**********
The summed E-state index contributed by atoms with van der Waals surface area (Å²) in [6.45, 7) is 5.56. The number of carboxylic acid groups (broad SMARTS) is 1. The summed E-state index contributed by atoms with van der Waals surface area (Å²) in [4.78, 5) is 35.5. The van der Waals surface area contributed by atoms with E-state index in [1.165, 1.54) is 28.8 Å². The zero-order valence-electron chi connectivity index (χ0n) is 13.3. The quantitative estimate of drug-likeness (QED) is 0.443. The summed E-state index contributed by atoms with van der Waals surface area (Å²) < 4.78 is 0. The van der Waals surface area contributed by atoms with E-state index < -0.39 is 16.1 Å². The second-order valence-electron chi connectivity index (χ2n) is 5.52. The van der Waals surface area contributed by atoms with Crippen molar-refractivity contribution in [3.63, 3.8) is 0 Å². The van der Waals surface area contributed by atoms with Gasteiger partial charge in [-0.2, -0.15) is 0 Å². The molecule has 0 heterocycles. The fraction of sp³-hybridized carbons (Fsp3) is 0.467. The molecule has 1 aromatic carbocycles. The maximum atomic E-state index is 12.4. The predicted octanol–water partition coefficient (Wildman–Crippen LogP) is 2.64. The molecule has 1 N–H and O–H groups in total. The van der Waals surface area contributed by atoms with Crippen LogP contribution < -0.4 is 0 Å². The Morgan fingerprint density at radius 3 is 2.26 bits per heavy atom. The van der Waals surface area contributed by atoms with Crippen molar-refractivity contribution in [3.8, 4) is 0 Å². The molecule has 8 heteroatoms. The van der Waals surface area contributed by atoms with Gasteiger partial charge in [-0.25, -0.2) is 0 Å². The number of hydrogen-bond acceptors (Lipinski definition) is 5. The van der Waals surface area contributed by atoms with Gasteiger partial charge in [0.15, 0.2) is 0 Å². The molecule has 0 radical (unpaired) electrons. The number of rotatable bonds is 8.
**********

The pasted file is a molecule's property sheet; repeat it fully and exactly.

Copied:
The summed E-state index contributed by atoms with van der Waals surface area (Å²) in [6.45, 7) is 5.56. The number of carboxylic acid groups (broad SMARTS) is 1. The summed E-state index contributed by atoms with van der Waals surface area (Å²) in [4.78, 5) is 35.5. The van der Waals surface area contributed by atoms with E-state index in [1.165, 1.54) is 28.8 Å². The zero-order valence-electron chi connectivity index (χ0n) is 13.3. The quantitative estimate of drug-likeness (QED) is 0.443. The summed E-state index contributed by atoms with van der Waals surface area (Å²) < 4.78 is 0. The van der Waals surface area contributed by atoms with E-state index < -0.39 is 16.1 Å². The second-order valence-electron chi connectivity index (χ2n) is 5.52. The van der Waals surface area contributed by atoms with Crippen molar-refractivity contribution in [3.63, 3.8) is 0 Å². The van der Waals surface area contributed by atoms with Gasteiger partial charge in [-0.2, -0.15) is 0 Å². The molecule has 0 heterocycles. The fraction of sp³-hybridized carbons (Fsp3) is 0.467. The molecule has 1 aromatic carbocycles. The maximum atomic E-state index is 12.4. The predicted octanol–water partition coefficient (Wildman–Crippen LogP) is 2.64. The molecule has 1 N–H and O–H groups in total. The van der Waals surface area contributed by atoms with Crippen LogP contribution < -0.4 is 0 Å². The Morgan fingerprint density at radius 3 is 2.26 bits per heavy atom. The van der Waals surface area contributed by atoms with Crippen molar-refractivity contribution in [3.8, 4) is 0 Å². The molecule has 8 heteroatoms. The van der Waals surface area contributed by atoms with Gasteiger partial charge in [-0.25, -0.2) is 0 Å². The number of hydrogen-bond acceptors (Lipinski definition) is 5. The van der Waals surface area contributed by atoms with Gasteiger partial charge in [0.15, 0.2) is 0 Å². The molecule has 0 radical (unpaired) electrons. The number of rotatable bonds is 8.